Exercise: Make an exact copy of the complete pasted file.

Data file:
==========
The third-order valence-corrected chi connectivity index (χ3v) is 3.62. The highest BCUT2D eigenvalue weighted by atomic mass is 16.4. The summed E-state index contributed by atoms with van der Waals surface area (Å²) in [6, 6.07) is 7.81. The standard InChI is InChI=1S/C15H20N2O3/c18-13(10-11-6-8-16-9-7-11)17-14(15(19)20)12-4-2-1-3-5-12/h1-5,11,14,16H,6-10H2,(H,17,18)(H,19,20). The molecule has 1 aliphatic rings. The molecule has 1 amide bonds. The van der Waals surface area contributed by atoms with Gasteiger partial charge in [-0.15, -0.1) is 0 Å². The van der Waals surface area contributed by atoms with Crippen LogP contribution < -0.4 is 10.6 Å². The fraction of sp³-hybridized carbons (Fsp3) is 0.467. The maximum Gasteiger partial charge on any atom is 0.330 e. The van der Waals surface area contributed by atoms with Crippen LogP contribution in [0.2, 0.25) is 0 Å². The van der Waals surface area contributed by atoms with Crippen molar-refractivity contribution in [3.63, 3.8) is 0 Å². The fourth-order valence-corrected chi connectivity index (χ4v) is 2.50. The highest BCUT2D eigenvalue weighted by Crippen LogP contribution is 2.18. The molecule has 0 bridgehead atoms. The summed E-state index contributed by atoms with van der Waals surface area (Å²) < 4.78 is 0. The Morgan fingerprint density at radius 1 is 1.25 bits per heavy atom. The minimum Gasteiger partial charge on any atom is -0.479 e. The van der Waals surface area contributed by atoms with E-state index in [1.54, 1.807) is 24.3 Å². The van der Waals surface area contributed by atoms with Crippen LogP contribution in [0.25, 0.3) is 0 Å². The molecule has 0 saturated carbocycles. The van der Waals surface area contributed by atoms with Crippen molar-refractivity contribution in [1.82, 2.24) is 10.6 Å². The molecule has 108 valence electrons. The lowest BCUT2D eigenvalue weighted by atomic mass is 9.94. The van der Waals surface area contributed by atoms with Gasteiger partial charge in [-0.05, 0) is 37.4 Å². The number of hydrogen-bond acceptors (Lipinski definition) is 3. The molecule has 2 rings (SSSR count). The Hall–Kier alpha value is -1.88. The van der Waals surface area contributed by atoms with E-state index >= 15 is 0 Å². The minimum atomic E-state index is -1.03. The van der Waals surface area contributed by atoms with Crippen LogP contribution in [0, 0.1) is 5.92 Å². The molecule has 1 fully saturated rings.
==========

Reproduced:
The third-order valence-corrected chi connectivity index (χ3v) is 3.62. The highest BCUT2D eigenvalue weighted by atomic mass is 16.4. The summed E-state index contributed by atoms with van der Waals surface area (Å²) in [6, 6.07) is 7.81. The standard InChI is InChI=1S/C15H20N2O3/c18-13(10-11-6-8-16-9-7-11)17-14(15(19)20)12-4-2-1-3-5-12/h1-5,11,14,16H,6-10H2,(H,17,18)(H,19,20). The molecule has 1 aliphatic rings. The molecule has 1 amide bonds. The van der Waals surface area contributed by atoms with Gasteiger partial charge in [-0.15, -0.1) is 0 Å². The van der Waals surface area contributed by atoms with Crippen LogP contribution < -0.4 is 10.6 Å². The fraction of sp³-hybridized carbons (Fsp3) is 0.467. The maximum Gasteiger partial charge on any atom is 0.330 e. The van der Waals surface area contributed by atoms with Crippen LogP contribution in [0.2, 0.25) is 0 Å². The van der Waals surface area contributed by atoms with Crippen molar-refractivity contribution in [3.63, 3.8) is 0 Å². The fourth-order valence-corrected chi connectivity index (χ4v) is 2.50. The highest BCUT2D eigenvalue weighted by Crippen LogP contribution is 2.18. The molecule has 0 bridgehead atoms. The summed E-state index contributed by atoms with van der Waals surface area (Å²) < 4.78 is 0. The Morgan fingerprint density at radius 1 is 1.25 bits per heavy atom. The minimum Gasteiger partial charge on any atom is -0.479 e. The van der Waals surface area contributed by atoms with E-state index in [1.54, 1.807) is 24.3 Å². The van der Waals surface area contributed by atoms with Crippen LogP contribution in [0.25, 0.3) is 0 Å². The molecule has 0 saturated carbocycles. The van der Waals surface area contributed by atoms with Crippen molar-refractivity contribution in [1.82, 2.24) is 10.6 Å². The molecule has 108 valence electrons. The lowest BCUT2D eigenvalue weighted by atomic mass is 9.94. The van der Waals surface area contributed by atoms with Gasteiger partial charge in [-0.05, 0) is 37.4 Å². The number of hydrogen-bond acceptors (Lipinski definition) is 3. The molecule has 2 rings (SSSR count). The Hall–Kier alpha value is -1.88. The van der Waals surface area contributed by atoms with E-state index >= 15 is 0 Å². The minimum atomic E-state index is -1.03. The van der Waals surface area contributed by atoms with Crippen LogP contribution in [0, 0.1) is 5.92 Å². The molecule has 1 fully saturated rings.